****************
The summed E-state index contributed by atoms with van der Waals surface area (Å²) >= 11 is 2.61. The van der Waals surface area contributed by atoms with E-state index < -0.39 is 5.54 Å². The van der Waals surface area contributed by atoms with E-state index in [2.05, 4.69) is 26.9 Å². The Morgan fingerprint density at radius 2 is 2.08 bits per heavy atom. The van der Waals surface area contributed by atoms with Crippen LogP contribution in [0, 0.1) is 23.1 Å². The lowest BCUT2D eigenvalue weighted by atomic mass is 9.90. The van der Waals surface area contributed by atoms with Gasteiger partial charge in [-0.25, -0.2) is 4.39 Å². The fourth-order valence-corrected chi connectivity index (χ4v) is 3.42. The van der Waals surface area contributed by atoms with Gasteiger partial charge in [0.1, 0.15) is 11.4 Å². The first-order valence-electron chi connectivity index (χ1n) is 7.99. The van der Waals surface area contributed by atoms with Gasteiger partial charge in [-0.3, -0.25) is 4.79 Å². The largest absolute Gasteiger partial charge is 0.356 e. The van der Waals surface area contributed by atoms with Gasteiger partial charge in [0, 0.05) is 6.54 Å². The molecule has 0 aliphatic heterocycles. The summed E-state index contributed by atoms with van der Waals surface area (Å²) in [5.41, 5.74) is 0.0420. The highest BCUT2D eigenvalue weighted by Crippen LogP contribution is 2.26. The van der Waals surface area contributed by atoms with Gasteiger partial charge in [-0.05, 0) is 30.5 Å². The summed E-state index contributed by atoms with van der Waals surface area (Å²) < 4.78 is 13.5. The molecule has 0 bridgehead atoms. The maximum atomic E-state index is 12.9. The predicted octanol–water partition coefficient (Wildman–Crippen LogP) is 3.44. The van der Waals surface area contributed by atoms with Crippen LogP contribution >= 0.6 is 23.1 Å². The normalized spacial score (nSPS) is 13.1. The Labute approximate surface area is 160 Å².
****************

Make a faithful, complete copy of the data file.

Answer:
The summed E-state index contributed by atoms with van der Waals surface area (Å²) >= 11 is 2.61. The van der Waals surface area contributed by atoms with E-state index < -0.39 is 5.54 Å². The van der Waals surface area contributed by atoms with E-state index in [2.05, 4.69) is 26.9 Å². The Morgan fingerprint density at radius 2 is 2.08 bits per heavy atom. The van der Waals surface area contributed by atoms with Crippen LogP contribution in [0, 0.1) is 23.1 Å². The lowest BCUT2D eigenvalue weighted by atomic mass is 9.90. The van der Waals surface area contributed by atoms with Gasteiger partial charge in [-0.25, -0.2) is 4.39 Å². The fourth-order valence-corrected chi connectivity index (χ4v) is 3.42. The van der Waals surface area contributed by atoms with Gasteiger partial charge in [0.1, 0.15) is 11.4 Å². The first-order valence-electron chi connectivity index (χ1n) is 7.99. The van der Waals surface area contributed by atoms with Gasteiger partial charge in [-0.3, -0.25) is 4.79 Å². The largest absolute Gasteiger partial charge is 0.356 e. The van der Waals surface area contributed by atoms with Gasteiger partial charge in [0, 0.05) is 6.54 Å². The molecule has 0 aliphatic heterocycles. The summed E-state index contributed by atoms with van der Waals surface area (Å²) in [5.41, 5.74) is 0.0420. The highest BCUT2D eigenvalue weighted by Crippen LogP contribution is 2.26. The van der Waals surface area contributed by atoms with Gasteiger partial charge in [-0.05, 0) is 30.5 Å². The summed E-state index contributed by atoms with van der Waals surface area (Å²) < 4.78 is 13.5. The molecule has 0 bridgehead atoms. The maximum atomic E-state index is 12.9. The predicted octanol–water partition coefficient (Wildman–Crippen LogP) is 3.44. The van der Waals surface area contributed by atoms with Crippen LogP contribution >= 0.6 is 23.1 Å². The normalized spacial score (nSPS) is 13.1. The Labute approximate surface area is 160 Å².